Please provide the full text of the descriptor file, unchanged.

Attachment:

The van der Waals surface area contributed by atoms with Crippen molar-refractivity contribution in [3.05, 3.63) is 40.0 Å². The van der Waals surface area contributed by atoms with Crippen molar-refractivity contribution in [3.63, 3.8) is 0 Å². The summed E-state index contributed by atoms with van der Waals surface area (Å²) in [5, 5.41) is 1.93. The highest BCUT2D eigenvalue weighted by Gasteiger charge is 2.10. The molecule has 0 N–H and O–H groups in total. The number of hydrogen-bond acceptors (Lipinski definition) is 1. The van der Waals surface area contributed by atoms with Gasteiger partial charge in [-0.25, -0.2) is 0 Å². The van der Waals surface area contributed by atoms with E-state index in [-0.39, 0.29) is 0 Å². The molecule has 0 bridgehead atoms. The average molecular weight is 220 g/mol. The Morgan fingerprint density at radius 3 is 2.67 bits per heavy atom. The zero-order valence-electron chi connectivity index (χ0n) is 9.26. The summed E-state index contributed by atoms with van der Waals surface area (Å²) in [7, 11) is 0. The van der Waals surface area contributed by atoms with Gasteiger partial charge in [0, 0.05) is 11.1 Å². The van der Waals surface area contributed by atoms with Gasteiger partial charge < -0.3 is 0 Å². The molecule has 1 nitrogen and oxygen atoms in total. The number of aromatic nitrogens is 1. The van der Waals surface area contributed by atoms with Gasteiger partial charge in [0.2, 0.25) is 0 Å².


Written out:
The van der Waals surface area contributed by atoms with Crippen molar-refractivity contribution in [3.05, 3.63) is 40.0 Å². The van der Waals surface area contributed by atoms with Crippen molar-refractivity contribution in [3.63, 3.8) is 0 Å². The summed E-state index contributed by atoms with van der Waals surface area (Å²) in [5, 5.41) is 1.93. The highest BCUT2D eigenvalue weighted by Gasteiger charge is 2.10. The molecule has 0 N–H and O–H groups in total. The number of hydrogen-bond acceptors (Lipinski definition) is 1. The van der Waals surface area contributed by atoms with Gasteiger partial charge in [-0.25, -0.2) is 0 Å². The van der Waals surface area contributed by atoms with E-state index in [-0.39, 0.29) is 0 Å². The molecule has 0 bridgehead atoms. The average molecular weight is 220 g/mol. The Morgan fingerprint density at radius 3 is 2.67 bits per heavy atom. The zero-order valence-electron chi connectivity index (χ0n) is 9.26. The summed E-state index contributed by atoms with van der Waals surface area (Å²) in [7, 11) is 0. The van der Waals surface area contributed by atoms with Gasteiger partial charge in [0, 0.05) is 11.1 Å². The van der Waals surface area contributed by atoms with Gasteiger partial charge < -0.3 is 0 Å². The molecule has 1 nitrogen and oxygen atoms in total. The number of aromatic nitrogens is 1. The van der Waals surface area contributed by atoms with Gasteiger partial charge in [0.2, 0.25) is 0 Å².